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Flash Review 2, 12-11:
Shannon Leans on Samaritans
By Maura Nguyen Donohue
Copyright 2000 Maura Nguyen Donohue
Bill Shannon, a.k.a.
Crutchmaster, is a challenge. He challenges the modern dance concert
stage in Saturday night's performance of "Old Rain," seen at P.S.
122's second floor theater, and challenges our notions of good Samaritans
a little later Saturday night, now downstairs, in his "point and
click" video presentation "Regarding the Fall." He is a provocateur,
and I happily admit I have been provoked into a heavy bout of thinkin.'
It's a delight to again
witness Shannon gliding across the stage, having first seen him
at an improvisation concert a few years ago. The wings of his custom-designed
crutches allow him to slow time and suspend motion midstream. Though
"Old Rain" reveals a great amount of personal pain, Shannon still
gives us bipeds, at least primarily bipeds, air time to envy. His
hips are unable to support his torso due to a rare disease, but
his legs work. Paired with the strength of his upper body and NoriCat's
rounded-edge crutches, he's got the speed and grace of a gazelle.
The scope of his artistic
expression also includes spoken word, drawings, video and digital
art. "Old Rain" included a mix of performers, most notably Terry
Carr "Cebout," who very adeptly showed how much movement can take
place when you're dancing on your hands; the smooth floor work of
Fernando Barreto "Reveal"; and Yazoshiro "Ishiroc" Ishi's fancy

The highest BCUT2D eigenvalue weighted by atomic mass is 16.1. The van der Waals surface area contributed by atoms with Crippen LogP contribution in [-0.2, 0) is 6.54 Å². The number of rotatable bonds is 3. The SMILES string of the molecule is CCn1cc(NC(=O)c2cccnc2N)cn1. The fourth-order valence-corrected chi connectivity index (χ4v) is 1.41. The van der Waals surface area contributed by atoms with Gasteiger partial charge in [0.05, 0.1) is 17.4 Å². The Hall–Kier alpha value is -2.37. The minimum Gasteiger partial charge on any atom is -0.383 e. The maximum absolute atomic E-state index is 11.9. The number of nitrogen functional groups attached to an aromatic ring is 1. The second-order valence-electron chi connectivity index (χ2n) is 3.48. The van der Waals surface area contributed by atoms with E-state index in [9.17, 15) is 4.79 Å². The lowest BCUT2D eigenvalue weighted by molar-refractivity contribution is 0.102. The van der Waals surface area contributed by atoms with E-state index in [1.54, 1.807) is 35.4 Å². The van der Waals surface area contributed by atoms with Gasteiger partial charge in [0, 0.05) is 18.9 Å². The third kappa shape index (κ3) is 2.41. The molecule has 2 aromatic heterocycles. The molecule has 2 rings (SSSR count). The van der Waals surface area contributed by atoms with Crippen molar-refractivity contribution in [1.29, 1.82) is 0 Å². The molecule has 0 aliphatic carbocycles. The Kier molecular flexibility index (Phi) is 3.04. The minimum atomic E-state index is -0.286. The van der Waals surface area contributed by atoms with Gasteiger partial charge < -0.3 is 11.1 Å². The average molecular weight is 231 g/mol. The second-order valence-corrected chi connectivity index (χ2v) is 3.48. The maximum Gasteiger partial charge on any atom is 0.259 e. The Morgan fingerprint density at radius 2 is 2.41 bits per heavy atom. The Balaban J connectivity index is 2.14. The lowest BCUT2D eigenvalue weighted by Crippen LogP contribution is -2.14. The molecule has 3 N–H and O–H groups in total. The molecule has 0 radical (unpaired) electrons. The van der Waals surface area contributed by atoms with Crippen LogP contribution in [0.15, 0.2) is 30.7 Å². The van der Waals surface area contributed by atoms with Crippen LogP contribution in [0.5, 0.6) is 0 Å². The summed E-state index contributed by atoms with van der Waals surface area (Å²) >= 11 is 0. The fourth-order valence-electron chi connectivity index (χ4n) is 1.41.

footwork. Shannon's slow, crumpled solo, set to the sound of rain
and DJ Richie D. Tempo's evocative live mixing, expressed intense
pain and struggle. The contortions of face and body as he makes
his way out of his raincoat resembled a Butoh scene. "Old Rain"
is full of dark mystery, seductive bass riffs, the lulling sound
of rain and images of resurrection before its final celebration
of movement and Shannon's eventual collapse to the ground.
The dancing is exciting,
but there was more than one occasion where I was just waiting for
something to happen. I've witnessed this before when street performers
bring their work to the concert stage. In a theater, watching a
couple guys throw down a couple moves in between lots of half-hearted
walking around each other doesn't work. That pace works when you're
just jamming, but within the context of a modern dance concert it
becomes dead space. However, when "Old Rain" is moving, it is cooking.
Shannon serves as an
excellent example for thinking outside the box and that is meant
in the most unsentimental, none-life-gives-you-lemons-you-make-lemonade,
way. He is the perfect embodiment of the politically correct term
I was force fed in college: Bill Shannon is exactly "differently-abled."
Earlier this fall I watched a young boy perform on crutches with
Everett Dance Theater. He'd broken his leg a few weeks before the
show and had been told he wouldn't be able to perform. But he'd
recently worked with Shannon and thanks to that example wouldn't
let himself be dis-abled. Which brings me to "Regarding the Fall."
Though it was extremely humorous, I left with the sense of anger.
Not the kind of anger we'd associate with a violent rage but rather
that long-term companion familiar to anyone who has been marked
by society for failure. Removing the specifics of some of the interactions
and the visuals, I recognized Shannon's reflections and complaints
as similar to many shared by members of other marginalized communities,
i.e. women and people of color. Maybe it's just me.... Maybe the
"able-bodied" white guys in the audience think he is a mean, whiny
brat who belittles the kindness of strangers and should be thankful
for what help he gets. But I found Shannon's well-spoken and well-thought
observations on the interpersonal and sociological aspects of good
samaritanism to further affirm something I already believe. There
is no such thing as an unselfish act. Remember, gratitude is a debt.
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